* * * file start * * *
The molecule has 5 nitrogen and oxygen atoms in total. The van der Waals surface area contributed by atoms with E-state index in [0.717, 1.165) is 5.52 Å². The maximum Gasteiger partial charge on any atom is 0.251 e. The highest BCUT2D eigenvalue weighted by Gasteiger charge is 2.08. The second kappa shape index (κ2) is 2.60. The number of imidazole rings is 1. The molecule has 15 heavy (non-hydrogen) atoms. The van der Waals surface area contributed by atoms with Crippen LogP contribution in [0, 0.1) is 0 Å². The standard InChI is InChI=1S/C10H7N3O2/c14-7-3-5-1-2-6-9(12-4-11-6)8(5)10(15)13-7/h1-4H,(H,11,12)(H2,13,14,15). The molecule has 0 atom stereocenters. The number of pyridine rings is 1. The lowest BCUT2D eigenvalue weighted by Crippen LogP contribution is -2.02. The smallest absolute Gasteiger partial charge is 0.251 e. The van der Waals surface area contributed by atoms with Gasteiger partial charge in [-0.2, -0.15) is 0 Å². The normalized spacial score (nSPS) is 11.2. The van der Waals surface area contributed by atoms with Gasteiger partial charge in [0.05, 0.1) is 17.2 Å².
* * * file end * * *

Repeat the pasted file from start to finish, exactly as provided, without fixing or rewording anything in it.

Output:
The molecule has 5 nitrogen and oxygen atoms in total. The van der Waals surface area contributed by atoms with E-state index in [0.717, 1.165) is 5.52 Å². The maximum Gasteiger partial charge on any atom is 0.251 e. The highest BCUT2D eigenvalue weighted by Gasteiger charge is 2.08. The second kappa shape index (κ2) is 2.60. The number of imidazole rings is 1. The molecule has 15 heavy (non-hydrogen) atoms. The van der Waals surface area contributed by atoms with Crippen LogP contribution in [0, 0.1) is 0 Å². The standard InChI is InChI=1S/C10H7N3O2/c14-7-3-5-1-2-6-9(12-4-11-6)8(5)10(15)13-7/h1-4H,(H,11,12)(H2,13,14,15). The molecule has 0 atom stereocenters. The number of pyridine rings is 1. The lowest BCUT2D eigenvalue weighted by Crippen LogP contribution is -2.02. The smallest absolute Gasteiger partial charge is 0.251 e. The van der Waals surface area contributed by atoms with Gasteiger partial charge in [-0.2, -0.15) is 0 Å². The normalized spacial score (nSPS) is 11.2. The van der Waals surface area contributed by atoms with Gasteiger partial charge in [0.05, 0.1) is 17.2 Å².